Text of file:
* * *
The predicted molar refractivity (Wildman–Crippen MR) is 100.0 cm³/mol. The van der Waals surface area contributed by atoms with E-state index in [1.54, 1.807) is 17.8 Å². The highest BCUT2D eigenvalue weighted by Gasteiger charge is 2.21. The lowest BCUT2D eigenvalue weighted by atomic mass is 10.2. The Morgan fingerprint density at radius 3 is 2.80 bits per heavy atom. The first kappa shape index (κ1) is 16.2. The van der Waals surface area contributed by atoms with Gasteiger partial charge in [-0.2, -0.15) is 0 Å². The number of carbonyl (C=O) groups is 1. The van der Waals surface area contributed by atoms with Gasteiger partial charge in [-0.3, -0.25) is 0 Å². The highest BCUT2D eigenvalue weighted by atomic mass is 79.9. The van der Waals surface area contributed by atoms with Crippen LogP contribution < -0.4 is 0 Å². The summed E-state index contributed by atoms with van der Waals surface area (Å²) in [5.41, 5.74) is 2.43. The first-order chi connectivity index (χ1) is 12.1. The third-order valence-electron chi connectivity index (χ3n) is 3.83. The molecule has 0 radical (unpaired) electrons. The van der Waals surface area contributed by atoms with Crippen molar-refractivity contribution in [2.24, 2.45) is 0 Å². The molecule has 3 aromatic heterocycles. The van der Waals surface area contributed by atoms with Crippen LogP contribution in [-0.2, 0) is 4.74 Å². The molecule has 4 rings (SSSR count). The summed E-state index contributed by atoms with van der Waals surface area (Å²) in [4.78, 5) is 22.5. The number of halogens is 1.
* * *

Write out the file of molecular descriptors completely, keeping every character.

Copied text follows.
The predicted molar refractivity (Wildman–Crippen MR) is 100.0 cm³/mol. The van der Waals surface area contributed by atoms with E-state index in [1.54, 1.807) is 17.8 Å². The highest BCUT2D eigenvalue weighted by Gasteiger charge is 2.21. The lowest BCUT2D eigenvalue weighted by atomic mass is 10.2. The Morgan fingerprint density at radius 3 is 2.80 bits per heavy atom. The first kappa shape index (κ1) is 16.2. The van der Waals surface area contributed by atoms with Gasteiger partial charge in [-0.2, -0.15) is 0 Å². The number of carbonyl (C=O) groups is 1. The van der Waals surface area contributed by atoms with Gasteiger partial charge in [-0.3, -0.25) is 0 Å². The highest BCUT2D eigenvalue weighted by atomic mass is 79.9. The van der Waals surface area contributed by atoms with Crippen LogP contribution < -0.4 is 0 Å². The summed E-state index contributed by atoms with van der Waals surface area (Å²) in [5.41, 5.74) is 2.43. The first-order chi connectivity index (χ1) is 12.1. The third-order valence-electron chi connectivity index (χ3n) is 3.83. The molecule has 0 radical (unpaired) electrons. The van der Waals surface area contributed by atoms with Crippen molar-refractivity contribution in [2.24, 2.45) is 0 Å². The molecule has 3 aromatic heterocycles. The van der Waals surface area contributed by atoms with Crippen LogP contribution in [-0.2, 0) is 4.74 Å². The molecule has 4 rings (SSSR count). The summed E-state index contributed by atoms with van der Waals surface area (Å²) in [4.78, 5) is 22.5. The number of halogens is 1.